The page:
CAMBRIDGE, Mass. _ Predicting the age when Huntington's diseasesets in, protecting the gut lining from damage and delivering geneswithout viral vectors were three of the advances reported hereWednesday at the third annual Massachusetts Biotechnology Council(MBC) scientific symposium.Some 400 researchers, suppliers and academics attended the day-longevent, which updated the areas of human DNA sequences,"breakthrough medicines and immunology."With 149 companies, Massachusetts ranks as the second-largestbiotechnology location in the U.S., after the San Francisco Bay area's192.Interleukin-11 Restores Lesioned IntestinesLater this month in New Orleans, participants at the Digestive DiseaseWeek Meetings will hear about recombinant human interleukin-11(rhIL-11) as a protector of the intestinal tract. James Keith, a principalscientist at Genetics Institute, Inc. (GI), of this city, will describe anexperiment in which rats with acid-injured colons fared more thantwice as well after rhIL-11 treatment as did controls.A poster at the MBC symposium previewed that rat trial, in whichacetic-acid-induced colonic lesions simulated human inflammatorybowel disease. GI's chief operating officer, biophysicist Patrick Gage,told BioWorld Today that the finding broadens the company'stherapeutic uses for its rhIL-11. "It shows that this cytokine, in additionto its other properties, can potentially protect the mucosal membranesof the entire digestive tract _ from mouth to outlet."Far beyond bowel disease, the implications extend to potentiatingcancer treatment. Often the radiation and drugs used to fight tumorsmust be dose-limited or stopped, because of their destructive effects onthe gastrointestinal system. If rhIL-11 replicates in humans its gut-restoring effects in rodents, Gage suggested, it can greatly benefitcancer patients by permitting higher doses of tumor-ablatingchemotherapy and radiation.In monkey trials, also reported at the MBC symposium here, GI foundthat rhIL-11 increased blood platelet counts more than two-fold.,presumably by enhancing the size and maturation of bone marrowmegakaryocytes, which are platelet precursors.Interleukin-11 is a multi-functional cytokine, which regulates thegrowth and development of hematopoietic stem cells.Keith told BioWorld Today that GI discovered the cytokine'sgastrointestinal properties last year in joint research with BostonChildren's Hospital and Indiana University School of Medicine. Mostmice subjected to lethal combined doses of radiation and 5-fluouracil, awidely used cancer drug, died within 10 days. The cytotoxic agentsdamaged the villi lining their gut wall, letting infectious bacteria leakinto the bloodstream."Villus length recovered quickly in IL-11-treated mice, whileremaining abnormal in surviving control mice through day 9," reportedBlood for Jan. 1, 1994.Transkaryotic Plans Non-Viral Human TrialsBefore the end of 1994, Transkaryotic Therapies Inc. (TKT) of this cityexpects to start Phase I clinical trials of a patient's own human skinfibroblast cells transformed to synthesize human growth hormone.TKT's vice president of research, Douglas Treco, told BioWorld Todaythat the non-viral gene therapy, for which the firm has already filedinvestigational new drug applications with the FDA, will aim atcorrecting the body-wasting cachexia of cancer, and short stature inchildren.He described to the MBC audience TKT's game plan to treat chronicdiseases with somatic gene therapy based on delivering DNAsequences by electroporation or microinjection, rather than by viralvectors.Also nearing the clinic, interleukin-2 to treat renal cell carcinoma hasbeen approved in Europe, and human trials are pending there in 1994,TKT's founder-president and chief scientific officer, Richard Selden,told BioWorld Today.Hypercholesterolemia (the LDL gene), diabetes (insulin) andosteoporosis (calcitonin) and hemophilia (Factor IX or VIII) are all inactive preclinical development, as is erythropoietin (EPO), to treatsevere anemia. TKT scientists transformed mice to synthesize EPO atvarious levels, and have boosted their normal 45 to 50 percenthematocrit to 60 percent or higher, Treco said.The company has already constructed an initial Good ManufacturingPractice production facility in Cambridge, but looks eventually towardsatellite sites elsewhere, as its ex vivo approach to gene therapy spreadsinto medical practice."Ours is a new pharmaceutical paradigm," Treco said. "As opposed tomost pharmaceutical agents, except antibiotics, TKT's gene therapyhas the potential to cure a disease for the lifetime of a patient with asingle injection." He added, "Once a patient is implanted with his ownprotein-expressing cells, he will be medically monitored _ so thepharmaceutical companies will still have some way to market their testkits."`Junk' DNA Length Can Foretell Huntington's OnsetDavid Housman, a molecular geneticist at MIT, opened the humanDNA session by recalling that "Where the gene for Huntington'sdisease (HD) was, and how it worked, remained a mystery until lastyear."Then, after a decade-long search, molecular geneticists pinpointed theHD gene to human chromosome 4. They also determined that thenumber of apparently functionless repeats of the triplet codon CAG(cytosine-adenine-guanine) in its DNA sequence correlated with theseverity of the affliction. "Up to 39 repeats," Housman said, isrelatively symptomless, "but 40 and more, you're in trouble." (SeeBioWorld Today, June 1, 1993, p. 2.)Moreover, he revealed, the higher the number of these trinucleotiderepeats, the earlier the onset of HD. He cited a little girl two years old,with a repeat count of 90, who displayed the stigmata of HD usuallyexpected only in much older patients.Housman went on to lay out this grim timeline:Fourty-eight repeats go with symptoms at age 26; 50 at 25 years; 60 at14, and 70 at age 11."So now," he added soberly, for an individual at familial risk ofHuntington's, "we can say not only `if' but `when' _ a real timebomb." n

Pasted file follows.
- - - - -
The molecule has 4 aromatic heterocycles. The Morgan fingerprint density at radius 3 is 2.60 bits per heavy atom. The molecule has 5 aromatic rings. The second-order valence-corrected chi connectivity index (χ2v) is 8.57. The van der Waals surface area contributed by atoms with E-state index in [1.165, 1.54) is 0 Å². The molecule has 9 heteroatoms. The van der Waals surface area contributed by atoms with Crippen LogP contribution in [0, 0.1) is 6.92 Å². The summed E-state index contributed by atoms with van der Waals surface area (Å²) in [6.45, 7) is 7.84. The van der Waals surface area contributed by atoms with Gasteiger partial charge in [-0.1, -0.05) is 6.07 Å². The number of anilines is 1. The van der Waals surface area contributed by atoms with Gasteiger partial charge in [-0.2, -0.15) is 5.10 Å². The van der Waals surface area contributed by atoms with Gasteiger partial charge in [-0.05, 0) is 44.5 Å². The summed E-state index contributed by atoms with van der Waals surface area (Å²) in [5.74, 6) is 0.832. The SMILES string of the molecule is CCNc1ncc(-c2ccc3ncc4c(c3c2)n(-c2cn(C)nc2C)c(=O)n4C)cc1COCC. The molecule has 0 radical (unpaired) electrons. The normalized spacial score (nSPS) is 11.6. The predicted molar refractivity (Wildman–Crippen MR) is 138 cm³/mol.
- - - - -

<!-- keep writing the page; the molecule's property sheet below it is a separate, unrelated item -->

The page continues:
-- David N. Leff Science Editor
(c) 1997 American Health Consultants. All rights reserved.